We study the problem of computing Stackelberg equilibria in Stackelberg games whose underlying structure is a congestion game, focusing on singleton congestion games, i.e., on congestion games where each player can choose a single resource, and assuming that one of them acts as leader while the other ones act as followers. We provide a comprehensive picture of the computational complexity of finding equilibria in these games, investigating different forms of commitment (pure-strategy and mixed-strategy) and followers' tie-breaking rules (optimistic and pessimistic). We identify two features of such games, namely, identical/different action spaces and monotonic/generic cost functions, by which we provide a complete characterization of the cases in which the equilibrium-finding problem is either easy or hard. In particular, we show that, in the case where the action spaces are different, the cost the leader incurs in an optimistic or pessimistic Stackelberg equilibrium cannot be approximated in polynomial time up to any polynomial factor in the size of the game unless , independently of the cost functions being monotonic or generic. This result holds even when the commitment is restricted to pure strategies. For general mixed-strategy commitments, we show that a similar result also holds when the players have generic cost functions, even if their action spaces are identical. Furthermore, we prove that the case with identical action spaces and monotonic cost functions is easy. We also improve the efficiency of a polynomial-time algorithm available in the literature for the computation of a socially optimal Nash equilibrium in non-Stackelberg singleton congestion games with identical action spaces and generic cost functions, and we extend it to the computation of a Stackelberg equilibrium for the case where the leader is restricted to playing pure strategies. For the cases in which the problem of finding an equilibrium is hard, we show how, in the optimistic setting where the followers break ties in favor of the leader, the problem can be formulated via mixed-integer linear programming techniques. We also provide an experimental evaluation of our algorithms both on random instances and on instances generated from our inapproximability reductions.

(2019). Leadership in singleton congestion games: What is hard and what is easy [journal article - articolo]. In ARTIFICIAL INTELLIGENCE. Retrieved from http://hdl.handle.net/10446/229309

Leadership in singleton congestion games: What is hard and what is easy

Castiglioni, Matteo;Gatti, Nicola;Coniglio, Stefano
2019

Abstract

We study the problem of computing Stackelberg equilibria in Stackelberg games whose underlying structure is a congestion game, focusing on singleton congestion games, i.e., on congestion games where each player can choose a single resource, and assuming that one of them acts as leader while the other ones act as followers. We provide a comprehensive picture of the computational complexity of finding equilibria in these games, investigating different forms of commitment (pure-strategy and mixed-strategy) and followers' tie-breaking rules (optimistic and pessimistic). We identify two features of such games, namely, identical/different action spaces and monotonic/generic cost functions, by which we provide a complete characterization of the cases in which the equilibrium-finding problem is either easy or hard. In particular, we show that, in the case where the action spaces are different, the cost the leader incurs in an optimistic or pessimistic Stackelberg equilibrium cannot be approximated in polynomial time up to any polynomial factor in the size of the game unless , independently of the cost functions being monotonic or generic. This result holds even when the commitment is restricted to pure strategies. For general mixed-strategy commitments, we show that a similar result also holds when the players have generic cost functions, even if their action spaces are identical. Furthermore, we prove that the case with identical action spaces and monotonic cost functions is easy. We also improve the efficiency of a polynomial-time algorithm available in the literature for the computation of a socially optimal Nash equilibrium in non-Stackelberg singleton congestion games with identical action spaces and generic cost functions, and we extend it to the computation of a Stackelberg equilibrium for the case where the leader is restricted to playing pure strategies. For the cases in which the problem of finding an equilibrium is hard, we show how, in the optimistic setting where the followers break ties in favor of the leader, the problem can be formulated via mixed-integer linear programming techniques. We also provide an experimental evaluation of our algorithms both on random instances and on instances generated from our inapproximability reductions.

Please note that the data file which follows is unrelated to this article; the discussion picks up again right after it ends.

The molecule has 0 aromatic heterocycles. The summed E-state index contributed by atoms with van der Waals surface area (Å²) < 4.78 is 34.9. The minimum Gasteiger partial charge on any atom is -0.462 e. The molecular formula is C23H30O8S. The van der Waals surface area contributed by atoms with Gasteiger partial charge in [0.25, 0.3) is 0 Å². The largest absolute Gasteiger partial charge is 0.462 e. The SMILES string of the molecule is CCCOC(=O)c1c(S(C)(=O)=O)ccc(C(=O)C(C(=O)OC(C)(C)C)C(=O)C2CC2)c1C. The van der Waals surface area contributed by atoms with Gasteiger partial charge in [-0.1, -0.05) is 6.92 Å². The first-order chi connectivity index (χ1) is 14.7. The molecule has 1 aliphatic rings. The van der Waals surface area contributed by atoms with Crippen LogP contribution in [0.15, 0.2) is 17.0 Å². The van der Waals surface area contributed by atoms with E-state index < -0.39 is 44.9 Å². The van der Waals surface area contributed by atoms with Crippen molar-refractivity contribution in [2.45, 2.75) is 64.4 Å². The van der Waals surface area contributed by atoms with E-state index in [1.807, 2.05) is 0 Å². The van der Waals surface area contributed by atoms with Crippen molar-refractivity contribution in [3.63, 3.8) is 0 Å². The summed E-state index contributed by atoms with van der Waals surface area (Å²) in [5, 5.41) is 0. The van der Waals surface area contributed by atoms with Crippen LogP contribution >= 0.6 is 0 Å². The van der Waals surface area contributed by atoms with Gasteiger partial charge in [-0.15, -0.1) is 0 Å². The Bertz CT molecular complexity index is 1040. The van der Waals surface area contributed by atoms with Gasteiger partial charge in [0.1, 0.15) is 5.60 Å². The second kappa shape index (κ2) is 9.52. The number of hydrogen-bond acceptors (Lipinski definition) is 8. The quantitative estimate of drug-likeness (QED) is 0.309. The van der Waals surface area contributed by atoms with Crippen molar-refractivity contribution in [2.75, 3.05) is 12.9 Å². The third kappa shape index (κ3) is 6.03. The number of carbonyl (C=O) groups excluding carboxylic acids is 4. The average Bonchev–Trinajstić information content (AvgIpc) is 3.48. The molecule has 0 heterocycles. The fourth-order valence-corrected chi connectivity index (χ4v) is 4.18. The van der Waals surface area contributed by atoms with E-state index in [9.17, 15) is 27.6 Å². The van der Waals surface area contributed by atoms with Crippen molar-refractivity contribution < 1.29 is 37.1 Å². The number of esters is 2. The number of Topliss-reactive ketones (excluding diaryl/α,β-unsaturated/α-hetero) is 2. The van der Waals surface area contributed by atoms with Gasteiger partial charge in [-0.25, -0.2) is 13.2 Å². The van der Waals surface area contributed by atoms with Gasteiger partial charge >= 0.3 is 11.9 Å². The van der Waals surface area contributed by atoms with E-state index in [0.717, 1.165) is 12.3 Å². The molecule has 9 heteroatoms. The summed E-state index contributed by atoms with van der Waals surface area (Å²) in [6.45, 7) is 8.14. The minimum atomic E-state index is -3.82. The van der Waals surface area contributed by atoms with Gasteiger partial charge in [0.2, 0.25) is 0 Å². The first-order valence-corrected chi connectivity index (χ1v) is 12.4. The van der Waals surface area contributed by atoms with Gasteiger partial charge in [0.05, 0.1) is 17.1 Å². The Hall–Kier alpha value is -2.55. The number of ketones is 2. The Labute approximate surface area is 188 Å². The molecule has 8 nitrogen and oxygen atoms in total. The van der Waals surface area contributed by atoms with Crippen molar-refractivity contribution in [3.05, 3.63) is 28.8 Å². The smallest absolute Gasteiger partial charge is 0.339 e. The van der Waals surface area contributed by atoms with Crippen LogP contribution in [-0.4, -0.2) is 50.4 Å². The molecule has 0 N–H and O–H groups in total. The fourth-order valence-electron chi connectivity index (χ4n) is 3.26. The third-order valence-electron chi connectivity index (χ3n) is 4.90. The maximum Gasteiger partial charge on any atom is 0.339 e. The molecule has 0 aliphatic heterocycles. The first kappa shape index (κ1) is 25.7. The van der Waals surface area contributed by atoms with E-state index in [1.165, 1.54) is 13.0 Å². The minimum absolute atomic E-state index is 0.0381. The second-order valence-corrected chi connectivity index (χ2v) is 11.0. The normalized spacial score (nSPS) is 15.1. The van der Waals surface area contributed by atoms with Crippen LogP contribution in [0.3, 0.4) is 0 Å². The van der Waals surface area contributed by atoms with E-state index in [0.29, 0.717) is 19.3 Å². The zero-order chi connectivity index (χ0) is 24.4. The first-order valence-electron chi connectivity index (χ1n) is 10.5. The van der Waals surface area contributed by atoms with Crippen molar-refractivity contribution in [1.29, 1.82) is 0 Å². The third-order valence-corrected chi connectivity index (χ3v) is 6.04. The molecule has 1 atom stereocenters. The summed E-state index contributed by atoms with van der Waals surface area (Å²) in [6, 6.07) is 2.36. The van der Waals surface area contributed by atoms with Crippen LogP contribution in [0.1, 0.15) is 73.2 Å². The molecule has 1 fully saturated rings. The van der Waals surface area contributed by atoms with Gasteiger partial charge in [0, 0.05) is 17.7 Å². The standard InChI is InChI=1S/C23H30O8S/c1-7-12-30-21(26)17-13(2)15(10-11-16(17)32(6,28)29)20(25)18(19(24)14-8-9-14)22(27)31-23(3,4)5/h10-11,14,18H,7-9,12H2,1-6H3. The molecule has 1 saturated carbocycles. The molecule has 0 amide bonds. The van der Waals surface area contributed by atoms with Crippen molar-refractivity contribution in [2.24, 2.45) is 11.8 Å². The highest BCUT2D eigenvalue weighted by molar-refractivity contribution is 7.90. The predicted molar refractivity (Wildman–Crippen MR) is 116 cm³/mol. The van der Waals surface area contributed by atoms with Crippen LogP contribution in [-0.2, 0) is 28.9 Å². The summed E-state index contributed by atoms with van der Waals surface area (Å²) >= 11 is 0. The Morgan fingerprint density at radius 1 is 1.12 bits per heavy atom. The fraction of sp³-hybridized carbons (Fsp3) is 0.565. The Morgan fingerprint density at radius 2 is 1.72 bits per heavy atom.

articolo
Castiglioni, Matteo; Marchesi, Alberto; Gatti, Nicola; Coniglio, Stefano
(2019). Leadership in singleton congestion games: What is hard and what is easy [journal article - articolo]. In ARTIFICIAL INTELLIGENCE. Retrieved from http://hdl.handle.net/10446/229309
File allegato/i alla scheda:
File Dimensione del file Formato  
2019-AIJ.pdf

Solo gestori di archivio

Versione: publisher's version - versione editoriale
Licenza: Licenza default Aisberg
Dimensione del file 1.21 MB
Formato Adobe PDF
1.21 MB Adobe PDF   Visualizza/Apri
Pubblicazioni consigliate

Caricamento pubblicazioni consigliate

Aisberg ©2008 Servizi bibliotecari, Università degli studi di Bergamo | Terms of use/Condizioni di utilizzo

Utilizza questo identificativo per citare o creare un link a questo documento: https://hdl.handle.net/10446/229309
Citazioni
  • Scopus 5
  • ???jsp.display-item.citation.isi??? 2
social impact